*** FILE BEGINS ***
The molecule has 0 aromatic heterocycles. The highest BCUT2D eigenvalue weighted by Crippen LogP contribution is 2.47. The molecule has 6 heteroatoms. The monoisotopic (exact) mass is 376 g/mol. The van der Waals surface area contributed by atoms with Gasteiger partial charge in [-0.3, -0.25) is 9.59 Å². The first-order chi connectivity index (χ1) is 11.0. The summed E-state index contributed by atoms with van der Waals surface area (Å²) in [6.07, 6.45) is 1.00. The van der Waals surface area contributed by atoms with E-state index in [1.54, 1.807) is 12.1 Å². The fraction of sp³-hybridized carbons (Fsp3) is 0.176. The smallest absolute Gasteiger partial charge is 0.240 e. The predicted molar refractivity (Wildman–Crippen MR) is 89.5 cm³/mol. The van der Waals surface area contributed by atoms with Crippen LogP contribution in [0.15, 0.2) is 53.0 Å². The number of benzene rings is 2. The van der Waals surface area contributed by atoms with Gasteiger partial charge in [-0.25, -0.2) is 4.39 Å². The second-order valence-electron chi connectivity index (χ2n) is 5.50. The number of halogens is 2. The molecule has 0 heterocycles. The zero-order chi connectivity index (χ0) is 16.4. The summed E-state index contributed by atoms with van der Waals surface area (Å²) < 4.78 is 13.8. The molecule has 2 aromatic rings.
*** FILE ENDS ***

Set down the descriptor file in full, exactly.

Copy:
The molecule has 0 aromatic heterocycles. The highest BCUT2D eigenvalue weighted by Crippen LogP contribution is 2.47. The molecule has 6 heteroatoms. The monoisotopic (exact) mass is 376 g/mol. The van der Waals surface area contributed by atoms with Gasteiger partial charge in [-0.3, -0.25) is 9.59 Å². The first-order chi connectivity index (χ1) is 11.0. The summed E-state index contributed by atoms with van der Waals surface area (Å²) in [6.07, 6.45) is 1.00. The van der Waals surface area contributed by atoms with E-state index in [1.54, 1.807) is 12.1 Å². The fraction of sp³-hybridized carbons (Fsp3) is 0.176. The smallest absolute Gasteiger partial charge is 0.240 e. The predicted molar refractivity (Wildman–Crippen MR) is 89.5 cm³/mol. The van der Waals surface area contributed by atoms with Crippen LogP contribution in [0.15, 0.2) is 53.0 Å². The number of benzene rings is 2. The van der Waals surface area contributed by atoms with Gasteiger partial charge in [-0.25, -0.2) is 4.39 Å². The second-order valence-electron chi connectivity index (χ2n) is 5.50. The number of halogens is 2. The molecule has 0 heterocycles. The zero-order chi connectivity index (χ0) is 16.4. The summed E-state index contributed by atoms with van der Waals surface area (Å²) < 4.78 is 13.8. The molecule has 2 aromatic rings.